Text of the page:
The cost of energy. Oil prices already were the highest since 2014, and they have continued to rise since the invasion. Russia is the third-largest producer of oil, so more price increases are inevitable.
Gas supplies. Europe gets nearly 40 percent of its natural gas from Russia, and it is likely to be walloped with higher heating bills. Natural gas reserves are running low, and European leaders worry that Moscow could cut flows in response to the region’s support of Ukraine.
Food prices. Russia is the world’s largest supplier of wheat; together, it and Ukraine account for nearly a quarter of total global exports. Countries like Egypt, which relies heavily on Russian wheat imports, are already looking for alternative suppliers.
Shortages of essential metals. The price of palladium, used in automotive exhaust systems and mobile phones, has been soaring amid fears that Russia, the world’s largest exporter of the metal, could be cut off from global markets. The price of nickel, another key Russian export, has also been rising.
Financial turmoil. Global banks are bracing for the effects of sanctions intended to restrict Russia’s access to foreign capital and limit its ability to process payments in dollars, euros and other currencies crucial for trade. Banks are also on alert for retaliatory cyberattacks by Russia.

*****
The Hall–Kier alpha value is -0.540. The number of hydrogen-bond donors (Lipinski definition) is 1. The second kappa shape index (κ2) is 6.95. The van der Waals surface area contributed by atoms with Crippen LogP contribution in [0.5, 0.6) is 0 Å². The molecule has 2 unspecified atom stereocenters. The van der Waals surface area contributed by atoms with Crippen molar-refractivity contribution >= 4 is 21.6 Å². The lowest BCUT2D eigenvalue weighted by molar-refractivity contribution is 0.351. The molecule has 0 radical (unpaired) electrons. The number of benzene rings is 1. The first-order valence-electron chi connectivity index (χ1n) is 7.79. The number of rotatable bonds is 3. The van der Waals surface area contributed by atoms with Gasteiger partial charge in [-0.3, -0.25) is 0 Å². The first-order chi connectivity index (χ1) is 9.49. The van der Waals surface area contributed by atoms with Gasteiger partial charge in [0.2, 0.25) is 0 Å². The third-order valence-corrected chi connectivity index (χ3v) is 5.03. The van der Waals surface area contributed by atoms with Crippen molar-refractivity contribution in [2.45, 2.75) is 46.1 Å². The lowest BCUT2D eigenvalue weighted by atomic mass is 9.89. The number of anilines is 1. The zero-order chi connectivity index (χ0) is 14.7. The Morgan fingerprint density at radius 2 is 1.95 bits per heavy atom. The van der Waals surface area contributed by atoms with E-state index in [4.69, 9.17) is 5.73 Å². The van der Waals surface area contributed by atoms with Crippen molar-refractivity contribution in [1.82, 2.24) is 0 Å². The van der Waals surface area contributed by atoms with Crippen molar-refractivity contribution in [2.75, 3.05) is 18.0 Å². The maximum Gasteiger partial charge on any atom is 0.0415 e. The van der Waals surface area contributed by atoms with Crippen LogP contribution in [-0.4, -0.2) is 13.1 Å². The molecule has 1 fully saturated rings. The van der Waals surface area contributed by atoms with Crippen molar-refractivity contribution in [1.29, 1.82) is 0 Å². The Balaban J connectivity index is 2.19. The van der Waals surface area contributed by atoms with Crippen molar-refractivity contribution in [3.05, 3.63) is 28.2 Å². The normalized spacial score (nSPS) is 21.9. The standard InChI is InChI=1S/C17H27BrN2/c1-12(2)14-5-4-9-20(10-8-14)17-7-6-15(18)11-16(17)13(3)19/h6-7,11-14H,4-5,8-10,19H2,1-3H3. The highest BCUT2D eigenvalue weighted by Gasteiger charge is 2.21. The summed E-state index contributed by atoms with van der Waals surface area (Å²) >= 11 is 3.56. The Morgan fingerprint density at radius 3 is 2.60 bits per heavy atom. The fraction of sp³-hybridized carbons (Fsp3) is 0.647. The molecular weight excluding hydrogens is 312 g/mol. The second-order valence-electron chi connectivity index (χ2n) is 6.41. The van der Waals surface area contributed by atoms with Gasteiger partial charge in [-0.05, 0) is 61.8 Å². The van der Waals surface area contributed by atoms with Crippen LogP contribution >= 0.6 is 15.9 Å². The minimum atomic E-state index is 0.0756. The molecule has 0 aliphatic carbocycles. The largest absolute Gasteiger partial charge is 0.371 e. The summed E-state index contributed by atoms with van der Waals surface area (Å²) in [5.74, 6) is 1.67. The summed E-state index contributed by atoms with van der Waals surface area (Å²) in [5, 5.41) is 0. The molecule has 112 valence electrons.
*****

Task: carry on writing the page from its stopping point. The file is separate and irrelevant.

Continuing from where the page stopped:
Prices for tires and spare parts have often doubled. The price of wood used for freight pallets has soared. Experienced drivers are hard to find. AdBlue, a fluid that trucks require to meet emissions regulations, costs four times as much as it used to and is sometimes unobtainable, she said.
Ms. Hemmel’s company, Spedition Schanz, which has 35 trucks, pays twice as much for diesel as it did a year ago, she said. That translates into an extra €252,000, or $280,000, in expenses every three months. Under contracts with customers, the firm can pass on the increase, but with a delay of three months.
“It’s insane the way prices are exploding,” Ms. Hemmel said Tuesday. She expected them to stabilize, she said, but “there is no end in sight.”